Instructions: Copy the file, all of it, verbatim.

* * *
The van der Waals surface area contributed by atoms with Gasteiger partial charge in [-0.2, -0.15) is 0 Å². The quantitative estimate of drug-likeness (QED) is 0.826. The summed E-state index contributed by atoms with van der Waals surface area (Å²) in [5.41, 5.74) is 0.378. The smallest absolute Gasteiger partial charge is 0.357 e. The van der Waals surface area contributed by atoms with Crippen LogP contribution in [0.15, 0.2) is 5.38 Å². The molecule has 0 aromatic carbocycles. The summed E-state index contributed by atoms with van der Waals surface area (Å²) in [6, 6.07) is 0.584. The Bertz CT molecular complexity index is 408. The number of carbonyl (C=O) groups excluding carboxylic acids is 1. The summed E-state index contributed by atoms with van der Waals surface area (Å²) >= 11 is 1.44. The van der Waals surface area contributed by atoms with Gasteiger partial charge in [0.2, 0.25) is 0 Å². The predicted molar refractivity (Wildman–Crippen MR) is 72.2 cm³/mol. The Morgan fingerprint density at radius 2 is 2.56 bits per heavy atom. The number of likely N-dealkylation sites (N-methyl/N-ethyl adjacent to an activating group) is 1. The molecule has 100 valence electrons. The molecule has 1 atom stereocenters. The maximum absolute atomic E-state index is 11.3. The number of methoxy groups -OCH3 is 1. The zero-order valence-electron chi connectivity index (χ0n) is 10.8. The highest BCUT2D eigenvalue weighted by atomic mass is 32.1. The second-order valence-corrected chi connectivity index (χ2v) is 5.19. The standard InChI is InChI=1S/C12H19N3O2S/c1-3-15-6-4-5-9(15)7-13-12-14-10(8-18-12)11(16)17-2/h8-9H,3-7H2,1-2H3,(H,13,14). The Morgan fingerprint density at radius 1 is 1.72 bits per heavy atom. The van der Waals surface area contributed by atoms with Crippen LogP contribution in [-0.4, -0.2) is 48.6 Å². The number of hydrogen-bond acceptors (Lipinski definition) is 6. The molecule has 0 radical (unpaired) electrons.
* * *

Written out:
The van der Waals surface area contributed by atoms with Gasteiger partial charge in [-0.2, -0.15) is 0 Å². The quantitative estimate of drug-likeness (QED) is 0.826. The summed E-state index contributed by atoms with van der Waals surface area (Å²) in [5.41, 5.74) is 0.378. The smallest absolute Gasteiger partial charge is 0.357 e. The van der Waals surface area contributed by atoms with Crippen LogP contribution in [0.15, 0.2) is 5.38 Å². The molecule has 0 aromatic carbocycles. The summed E-state index contributed by atoms with van der Waals surface area (Å²) in [6, 6.07) is 0.584. The Bertz CT molecular complexity index is 408. The number of carbonyl (C=O) groups excluding carboxylic acids is 1. The summed E-state index contributed by atoms with van der Waals surface area (Å²) >= 11 is 1.44. The van der Waals surface area contributed by atoms with Gasteiger partial charge in [0.2, 0.25) is 0 Å². The predicted molar refractivity (Wildman–Crippen MR) is 72.2 cm³/mol. The Morgan fingerprint density at radius 2 is 2.56 bits per heavy atom. The number of likely N-dealkylation sites (N-methyl/N-ethyl adjacent to an activating group) is 1. The molecule has 100 valence electrons. The molecule has 1 atom stereocenters. The maximum absolute atomic E-state index is 11.3. The number of methoxy groups -OCH3 is 1. The zero-order valence-electron chi connectivity index (χ0n) is 10.8. The highest BCUT2D eigenvalue weighted by atomic mass is 32.1. The second-order valence-corrected chi connectivity index (χ2v) is 5.19. The standard InChI is InChI=1S/C12H19N3O2S/c1-3-15-6-4-5-9(15)7-13-12-14-10(8-18-12)11(16)17-2/h8-9H,3-7H2,1-2H3,(H,13,14). The Morgan fingerprint density at radius 1 is 1.72 bits per heavy atom. The van der Waals surface area contributed by atoms with Crippen LogP contribution in [-0.4, -0.2) is 48.6 Å². The number of hydrogen-bond acceptors (Lipinski definition) is 6. The molecule has 0 radical (unpaired) electrons.